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Mice deficient in the Rac activator Tiam1 are resistant to Ras-induced skin tumours

Naturevolume 417pages867871 (2002) | Download Citation



Proteins of the Rho family control signalling pathways that regulate the actin cytoskeleton and gene transcription1,2. In vitro studies have implicated Rho-like GTP-hydrolysing enzymes (GTPases) in cell migration3,4,5, cell-cycle progression6,7, and Ras-induced focus formation8,9, suggesting a role for these GTPases in the formation and progression of tumours in vivo. To study this, we have generated mice lacking the Rac-specific activator Tiam110,11,12, a T-lymphoma invasion and metastasis inducing protein. Here we show that such Tiam1-/- mice are resistant to the development of Ras-induced skin tumours initiated with 7,12-dimethylbenzanthracene and promoted with 12-O-tetradecanoylphorbol-13-acetate. Moreover, the few tumours produced in Tiam1-/- mice grew much slower than did tumours in wild-type mice. Tiam1-deficient primary embryonic fibroblasts were also resistant to RasV12-induced focus formation. Analysis of Tiam1 heterozygotes indicated that both tumour initiation and promotion were dependent on the Tiam1 gene dose. Tiam1 deficiency was associated with increased apoptosis during initiation, and with impeded proliferation during promotion. Although the number of tumours in Tiam1-/- mice was small, a greater proportion progressed to malignancy, suggesting that Tiam1 deficiency promotes malignant conversion. Our studies identify the Rac activator Tiam1 as a critical regulator of different aspects of Ras-induced tumour formation.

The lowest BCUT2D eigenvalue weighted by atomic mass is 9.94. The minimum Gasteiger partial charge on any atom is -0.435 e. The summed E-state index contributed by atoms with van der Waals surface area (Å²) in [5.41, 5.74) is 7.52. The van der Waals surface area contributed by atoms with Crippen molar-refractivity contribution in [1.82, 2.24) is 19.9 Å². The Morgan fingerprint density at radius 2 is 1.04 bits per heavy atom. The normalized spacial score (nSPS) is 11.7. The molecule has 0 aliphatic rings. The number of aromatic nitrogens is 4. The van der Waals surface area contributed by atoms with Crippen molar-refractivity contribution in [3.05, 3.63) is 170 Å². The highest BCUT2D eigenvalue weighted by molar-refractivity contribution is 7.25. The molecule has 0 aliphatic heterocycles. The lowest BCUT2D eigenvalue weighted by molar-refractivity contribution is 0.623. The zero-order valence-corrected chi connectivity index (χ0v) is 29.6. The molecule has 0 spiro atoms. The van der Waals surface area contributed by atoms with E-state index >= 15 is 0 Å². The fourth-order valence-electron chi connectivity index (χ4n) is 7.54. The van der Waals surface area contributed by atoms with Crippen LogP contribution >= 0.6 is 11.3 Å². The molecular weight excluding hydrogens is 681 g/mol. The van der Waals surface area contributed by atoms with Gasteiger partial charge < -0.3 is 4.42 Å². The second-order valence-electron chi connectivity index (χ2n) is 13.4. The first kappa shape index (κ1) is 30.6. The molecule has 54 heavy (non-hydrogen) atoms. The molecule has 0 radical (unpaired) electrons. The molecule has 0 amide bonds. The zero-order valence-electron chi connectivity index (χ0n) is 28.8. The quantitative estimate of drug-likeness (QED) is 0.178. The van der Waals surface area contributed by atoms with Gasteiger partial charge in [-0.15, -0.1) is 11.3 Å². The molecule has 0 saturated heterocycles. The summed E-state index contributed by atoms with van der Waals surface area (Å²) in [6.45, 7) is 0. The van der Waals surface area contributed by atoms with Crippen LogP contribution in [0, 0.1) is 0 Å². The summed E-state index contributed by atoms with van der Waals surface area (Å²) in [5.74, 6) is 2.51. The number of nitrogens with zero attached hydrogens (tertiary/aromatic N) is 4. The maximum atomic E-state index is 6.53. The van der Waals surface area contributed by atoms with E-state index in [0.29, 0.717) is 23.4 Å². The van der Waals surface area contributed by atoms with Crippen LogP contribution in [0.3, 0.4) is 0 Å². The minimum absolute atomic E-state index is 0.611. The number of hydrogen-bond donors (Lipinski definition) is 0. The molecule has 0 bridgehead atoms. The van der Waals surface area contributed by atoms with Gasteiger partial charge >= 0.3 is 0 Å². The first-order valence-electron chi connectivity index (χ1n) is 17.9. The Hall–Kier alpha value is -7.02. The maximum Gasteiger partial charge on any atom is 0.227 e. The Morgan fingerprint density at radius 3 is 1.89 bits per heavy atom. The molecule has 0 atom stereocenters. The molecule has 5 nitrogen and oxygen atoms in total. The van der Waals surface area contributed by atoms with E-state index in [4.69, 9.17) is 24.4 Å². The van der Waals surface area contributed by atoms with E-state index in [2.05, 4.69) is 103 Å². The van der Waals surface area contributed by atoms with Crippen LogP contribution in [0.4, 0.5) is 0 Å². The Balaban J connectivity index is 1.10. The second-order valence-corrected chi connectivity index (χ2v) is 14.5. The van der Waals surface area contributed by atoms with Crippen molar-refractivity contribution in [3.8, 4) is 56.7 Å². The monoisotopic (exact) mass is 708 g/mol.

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We thank J.-Y. Song and the Animal Pathology department of the Netherlands Cancer Institute for histological analysis; D. Stuart, P. Demant and A. Hurlstone for advice; P. Krimpenfort and T. Schrauwers for experimental support; V. Zoumbourlis and A. Balmain for cell lines; and the animal facility of the Netherlands Cancer Institute for providing animal care. Part of this work was supported by the Dutch Cancer Society, the European Community, and the Association for International Cancer Research.

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    • Frits Michiels

    Present address: Galapagos Genomics, Archimedesweg 4, 2333 CN, Leiden, The Netherlands


  1. Division of Cell Biology, The Netherlands Cancer Institute, Plesmanlaan 121, 1066 CX, Amsterdam, The Netherlands

    • Angeliki Malliri
    • , Rob A. van der Kammen
    • , Kristopher Clark
    • , Maarten van der Valk
    •  & John G. Collard


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The authors declare that they have no competing financial interests.

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Correspondence to John G. Collard.

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